Industrial Wireless Sensor Networks: Applications, Protocols, and Standards [Book News]
Latency for this class of action is human scale, measured in seconds to minutes. Latency for this class of information is typically low, measured in minutes or even hours. Some, like sequence of events, require high reliability; others, like reports of slowly-changing information of low economic value, do not need to be so reliable since loss of a few consecutive samples may be unimportant. A recent study [ 12 ], presented by the International Society of Automation [ 6 ], identified that industrial users are interested in deploying wireless networks for the less critical applications such as the monitoring classes 4 and 5, where determinism is not required and higher latencies can be tolerated.
In fact, when considering deploying a wireless sensor network in a factory installation, So, our main focus in this work is on the monitoring applications, where the successful delivery of data is of a paramount interest and the acceptable delays for the applications are in the order of seconds to minutes. Although the network topology is difficult to generalize in some kind of applications, the appropriate network topology suggested for the industrial monitoring applications is the mesh topology or a hybrid of the star and the mesh topology [ 7 ].
According to the networking working group NWG of the internet engineering task force IETF [ 5 ], typical industrial scenarios may have multiple sinks with the number of sinks being far smaller than the total number of nodes. The network may be composed of 10 to nodes and usually the maximum number of hops to reach the sink from any source is 20 hops.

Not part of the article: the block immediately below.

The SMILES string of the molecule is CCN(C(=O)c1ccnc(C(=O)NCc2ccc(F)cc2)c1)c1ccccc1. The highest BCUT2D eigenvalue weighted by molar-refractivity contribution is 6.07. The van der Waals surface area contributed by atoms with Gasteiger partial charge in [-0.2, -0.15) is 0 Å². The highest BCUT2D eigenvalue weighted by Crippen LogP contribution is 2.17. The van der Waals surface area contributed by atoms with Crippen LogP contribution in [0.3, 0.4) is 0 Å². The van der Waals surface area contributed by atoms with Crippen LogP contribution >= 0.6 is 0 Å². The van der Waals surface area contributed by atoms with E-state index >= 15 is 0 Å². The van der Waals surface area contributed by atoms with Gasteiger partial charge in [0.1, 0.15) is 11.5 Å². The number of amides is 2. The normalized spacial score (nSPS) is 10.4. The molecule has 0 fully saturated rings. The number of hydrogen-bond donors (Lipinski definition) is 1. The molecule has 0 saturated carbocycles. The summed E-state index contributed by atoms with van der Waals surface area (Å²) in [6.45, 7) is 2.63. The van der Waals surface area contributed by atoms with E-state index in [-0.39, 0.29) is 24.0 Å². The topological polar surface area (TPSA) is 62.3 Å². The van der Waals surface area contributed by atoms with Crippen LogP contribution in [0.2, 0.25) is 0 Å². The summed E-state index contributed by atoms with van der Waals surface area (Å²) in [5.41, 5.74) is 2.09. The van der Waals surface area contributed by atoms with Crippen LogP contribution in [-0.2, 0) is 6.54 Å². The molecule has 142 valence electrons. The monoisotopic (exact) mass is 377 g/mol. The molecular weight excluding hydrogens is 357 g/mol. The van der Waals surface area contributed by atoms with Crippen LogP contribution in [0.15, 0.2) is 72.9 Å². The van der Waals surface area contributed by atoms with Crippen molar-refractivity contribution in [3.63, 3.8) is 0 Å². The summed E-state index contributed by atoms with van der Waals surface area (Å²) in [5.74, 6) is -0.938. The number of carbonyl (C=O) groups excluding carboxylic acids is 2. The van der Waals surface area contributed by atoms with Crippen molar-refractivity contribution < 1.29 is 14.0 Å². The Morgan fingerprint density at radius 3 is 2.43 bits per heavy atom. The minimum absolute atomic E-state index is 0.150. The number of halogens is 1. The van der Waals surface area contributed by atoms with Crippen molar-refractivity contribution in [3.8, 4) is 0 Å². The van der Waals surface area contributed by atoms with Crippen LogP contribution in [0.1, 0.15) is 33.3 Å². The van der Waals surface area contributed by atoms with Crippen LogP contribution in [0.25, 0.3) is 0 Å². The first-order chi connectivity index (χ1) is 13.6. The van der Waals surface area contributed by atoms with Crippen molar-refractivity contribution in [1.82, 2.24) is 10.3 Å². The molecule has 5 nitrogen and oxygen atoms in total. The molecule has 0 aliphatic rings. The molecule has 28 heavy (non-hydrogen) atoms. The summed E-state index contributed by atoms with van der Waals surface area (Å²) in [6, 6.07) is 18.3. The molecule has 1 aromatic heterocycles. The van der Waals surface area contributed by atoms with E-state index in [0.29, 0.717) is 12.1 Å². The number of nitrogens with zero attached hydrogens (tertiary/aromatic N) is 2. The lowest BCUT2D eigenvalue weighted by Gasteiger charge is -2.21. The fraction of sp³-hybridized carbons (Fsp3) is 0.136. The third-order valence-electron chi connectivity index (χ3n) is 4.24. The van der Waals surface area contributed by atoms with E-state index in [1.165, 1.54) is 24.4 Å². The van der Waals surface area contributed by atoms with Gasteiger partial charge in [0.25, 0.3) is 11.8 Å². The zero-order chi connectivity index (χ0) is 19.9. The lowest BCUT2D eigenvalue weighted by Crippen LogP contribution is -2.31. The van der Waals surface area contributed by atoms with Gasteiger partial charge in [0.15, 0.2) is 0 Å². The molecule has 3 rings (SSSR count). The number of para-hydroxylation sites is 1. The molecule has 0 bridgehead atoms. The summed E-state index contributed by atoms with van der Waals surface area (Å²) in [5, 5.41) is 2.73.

It is assumed that the nodes themselves will provide routing capability for the network. In addition, they should be small and easily deployed with reduced battery and memory capacity.
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They should be able to operate in a wide range of environmental conditions found in industrial scenarios. Also, it is generally expected that nodes with routing capabilities will be stationary as well as the sinks that will be connected to the backbone. In this part, we highlight some of the issues that must be taken into consideration when designing routing protocols for industrial monitoring applications of wireless sensor networks, from the viewpoint of the ISA This includes power and memory, as well as constraints placed on the device by the user, such as battery life, vi distribute sufficient information about the link failures to enable traffic to be routed such that all service requirements especially latency continue to be met, vii be easy to deploy and manage, viii limit the risk incurred by one node being compromised, for instance by proposing a noncongruent path for a given route and balancing the traffic across the network.